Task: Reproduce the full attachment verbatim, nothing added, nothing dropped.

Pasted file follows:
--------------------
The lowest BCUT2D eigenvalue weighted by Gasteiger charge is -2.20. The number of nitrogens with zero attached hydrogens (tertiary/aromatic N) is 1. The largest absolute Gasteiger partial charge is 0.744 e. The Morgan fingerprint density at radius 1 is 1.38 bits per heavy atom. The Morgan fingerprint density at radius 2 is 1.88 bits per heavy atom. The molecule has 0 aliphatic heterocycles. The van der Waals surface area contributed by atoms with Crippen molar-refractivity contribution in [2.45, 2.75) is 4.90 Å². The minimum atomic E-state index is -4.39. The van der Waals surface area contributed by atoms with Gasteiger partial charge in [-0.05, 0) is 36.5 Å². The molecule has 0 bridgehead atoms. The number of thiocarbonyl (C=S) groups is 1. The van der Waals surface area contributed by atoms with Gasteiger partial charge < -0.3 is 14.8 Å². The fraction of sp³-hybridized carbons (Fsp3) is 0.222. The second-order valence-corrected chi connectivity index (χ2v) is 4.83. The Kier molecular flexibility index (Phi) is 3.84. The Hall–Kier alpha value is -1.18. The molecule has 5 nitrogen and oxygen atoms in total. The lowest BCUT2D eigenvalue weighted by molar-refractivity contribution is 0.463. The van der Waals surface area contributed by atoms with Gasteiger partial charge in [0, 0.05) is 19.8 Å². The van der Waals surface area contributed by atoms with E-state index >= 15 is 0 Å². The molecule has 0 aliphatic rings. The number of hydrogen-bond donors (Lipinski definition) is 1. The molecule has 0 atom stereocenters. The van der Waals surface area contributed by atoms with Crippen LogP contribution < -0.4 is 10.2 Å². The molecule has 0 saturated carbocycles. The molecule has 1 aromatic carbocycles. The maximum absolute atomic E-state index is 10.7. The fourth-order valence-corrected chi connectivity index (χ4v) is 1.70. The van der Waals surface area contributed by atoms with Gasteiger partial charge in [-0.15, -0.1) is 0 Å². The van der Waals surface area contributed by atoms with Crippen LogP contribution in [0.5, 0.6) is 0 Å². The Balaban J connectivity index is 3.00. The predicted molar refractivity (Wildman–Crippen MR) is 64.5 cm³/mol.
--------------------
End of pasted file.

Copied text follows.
The lowest BCUT2D eigenvalue weighted by Gasteiger charge is -2.20. The number of nitrogens with zero attached hydrogens (tertiary/aromatic N) is 1. The largest absolute Gasteiger partial charge is 0.744 e. The Morgan fingerprint density at radius 1 is 1.38 bits per heavy atom. The Morgan fingerprint density at radius 2 is 1.88 bits per heavy atom. The molecule has 0 aliphatic heterocycles. The van der Waals surface area contributed by atoms with Crippen molar-refractivity contribution in [2.45, 2.75) is 4.90 Å². The minimum atomic E-state index is -4.39. The van der Waals surface area contributed by atoms with Gasteiger partial charge in [-0.05, 0) is 36.5 Å². The molecule has 0 bridgehead atoms. The number of thiocarbonyl (C=S) groups is 1. The van der Waals surface area contributed by atoms with Gasteiger partial charge < -0.3 is 14.8 Å². The fraction of sp³-hybridized carbons (Fsp3) is 0.222. The second-order valence-corrected chi connectivity index (χ2v) is 4.83. The Kier molecular flexibility index (Phi) is 3.84. The Hall–Kier alpha value is -1.18. The molecule has 5 nitrogen and oxygen atoms in total. The lowest BCUT2D eigenvalue weighted by molar-refractivity contribution is 0.463. The van der Waals surface area contributed by atoms with Gasteiger partial charge in [0, 0.05) is 19.8 Å². The van der Waals surface area contributed by atoms with E-state index >= 15 is 0 Å². The molecule has 0 aliphatic rings. The number of hydrogen-bond donors (Lipinski definition) is 1. The molecule has 0 atom stereocenters. The van der Waals surface area contributed by atoms with Crippen LogP contribution < -0.4 is 10.2 Å². The molecule has 0 saturated carbocycles. The molecule has 1 aromatic carbocycles. The maximum absolute atomic E-state index is 10.7. The fourth-order valence-corrected chi connectivity index (χ4v) is 1.70. The van der Waals surface area contributed by atoms with Gasteiger partial charge in [-0.15, -0.1) is 0 Å². The van der Waals surface area contributed by atoms with Crippen LogP contribution in [0.5, 0.6) is 0 Å². The Balaban J connectivity index is 3.00. The predicted molar refractivity (Wildman–Crippen MR) is 64.5 cm³/mol.